No doubt about it—it’s been a tough year for many small businesses as the coronavirus pandemic shuttered storefronts and the economic recession had customers tightening their purse strings. This year’s holiday season could be a lifeline to small businesses that are still struggling from the chaos of 2020.
With that in mind, here are a few ways you can help support small businesses this holiday season.
1. Take the Virtual Plunge
If you haven’t already, then it’s time to jump into the world of virtual events and classes.
Like your favorite Turkey Trot, most of the fall run/walk races have gone virtual this year. While a “race where you are” event may not have the same energy and camaraderie as an in-person race, you can still whip up some socially-distanced competition among your peers and burn calories while raising money for the race’s charity partners.
You could also commit to using the online offerings of your local fitness club or yoga studio. Buy a punch pass for yourself and your best friend and commit to working out together (virtually) one day a week throughout the holiday season.
2. Be a Foodie
If ever there was a time to embrace your inner foodie, now is it. Food-related businesses need your love (and your money). With earlier sunsets and colder weather, many of these businesses will lose out on money they generated with outdoor seating during the summer and early fall.
So put down that mass-produced pumpkin pie and instead pick up a pie from your local bakery. Go ahead and bake a few dozen cookies using your family recipe but then buy the rest of your sweets from a local pastry shop. Are you in need of some liquid holiday cheer? Your local brewery or distillery likely has carry-out available.
Do you remember the knock-your-socks-off hot sauce you had on vacation last year? Or the coffee made from locally roasted beans at your cousin’s wedding? Place an online order for those items to give to your neighbors as gifts and introduce them to a new small business.
Even better—give yourself a break and skip the cooking frenzy. Instead, have your holiday meal catered by a local restaurant.
3. Farmers Need Love, Too
Don’t forget your local farmers. Many of them use farm events as a source of reliable income. With corn mazes and other fall events canceled, farmers need some extra attention.
Can you order your holiday bird from your local farmer? Or how about giving a farm box as a gift? Fresh, local fruits and vegetables delivered weekly is the gift that keeps giving beyond the holiday season.
All farm events aren’t necessarily off the table. If Christmas trees are part of your celebration, how about starting a new family tradition and picking out your own from the local tree farmer? Or check with your local farm to see if the holiday light show has been converted to a drive-thru event this year.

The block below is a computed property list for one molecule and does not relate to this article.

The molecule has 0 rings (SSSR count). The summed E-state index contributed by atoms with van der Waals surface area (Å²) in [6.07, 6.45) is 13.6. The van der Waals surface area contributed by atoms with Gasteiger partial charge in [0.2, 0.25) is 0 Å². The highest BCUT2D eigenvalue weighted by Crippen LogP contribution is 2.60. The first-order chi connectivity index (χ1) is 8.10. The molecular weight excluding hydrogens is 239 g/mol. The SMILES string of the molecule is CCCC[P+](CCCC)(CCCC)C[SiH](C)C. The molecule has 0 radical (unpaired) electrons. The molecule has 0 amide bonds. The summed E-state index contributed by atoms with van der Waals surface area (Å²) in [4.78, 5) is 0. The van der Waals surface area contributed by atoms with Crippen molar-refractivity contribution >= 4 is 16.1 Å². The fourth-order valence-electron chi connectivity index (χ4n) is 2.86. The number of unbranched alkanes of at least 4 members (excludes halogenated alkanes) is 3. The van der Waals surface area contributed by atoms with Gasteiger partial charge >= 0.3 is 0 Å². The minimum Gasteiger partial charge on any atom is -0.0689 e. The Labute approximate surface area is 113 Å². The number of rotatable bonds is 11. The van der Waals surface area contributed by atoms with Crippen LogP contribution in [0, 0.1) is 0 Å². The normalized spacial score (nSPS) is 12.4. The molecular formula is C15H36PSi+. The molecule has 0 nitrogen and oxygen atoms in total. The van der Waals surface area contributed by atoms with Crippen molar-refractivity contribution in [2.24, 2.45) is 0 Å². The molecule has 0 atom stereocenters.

4. Demonstrate Your Regional Pride
Do you still have gifts to buy for out-of-town relatives? Consider giving them a basket of local goods filled with handmade chocolates and pasta—and maybe even some note cards designed by a local artist or a book from a regional author purchased from your locally-owned independent bookstore.
You could even buy tickets to a local musician’s livestream concert for you and a friend. Not only do you get to enjoy hearing your favorite band, but you may turn someone else into a groupie, too.
5. Treat Yourself
Maybe a tantrum sounds better than self-care right now, but in the long run, taking care of yourself will pay off in spades.
Minimize your holiday to-do list by hiring out some tasks—contract a local photographer to take the holiday photo, hire an artist to design the family calendar, and use a family-owned print shop to crank out your custom cards.
Don’t underestimate a quick getaway for yourself—even a 1-night stay at a local hotel or Airbnb can revive your soul during the holiday season.
6. Use Social Media for Good
Every business thrives on good reviews, so leave a few kind words for your favorite local business on the appropriate review sites. Tag a small business on your social media post, and you might entice other people to try them out this holiday season.
7. Gift Cards Are Always the Right Size
Love them or hate them, gift cards are never the wrong size or color. A gift card could reward a small business more than you expect—the recipient of your gift card is likely to spend more than the amount of the gift card, and they might even become a new loyal customer for the business.
Small businesses aren’t out of the economic woods yet, so ask local businesses what they need. With a few changes to your holiday habits, you can help support your favorite small businesses and ensure their end-of-year survival.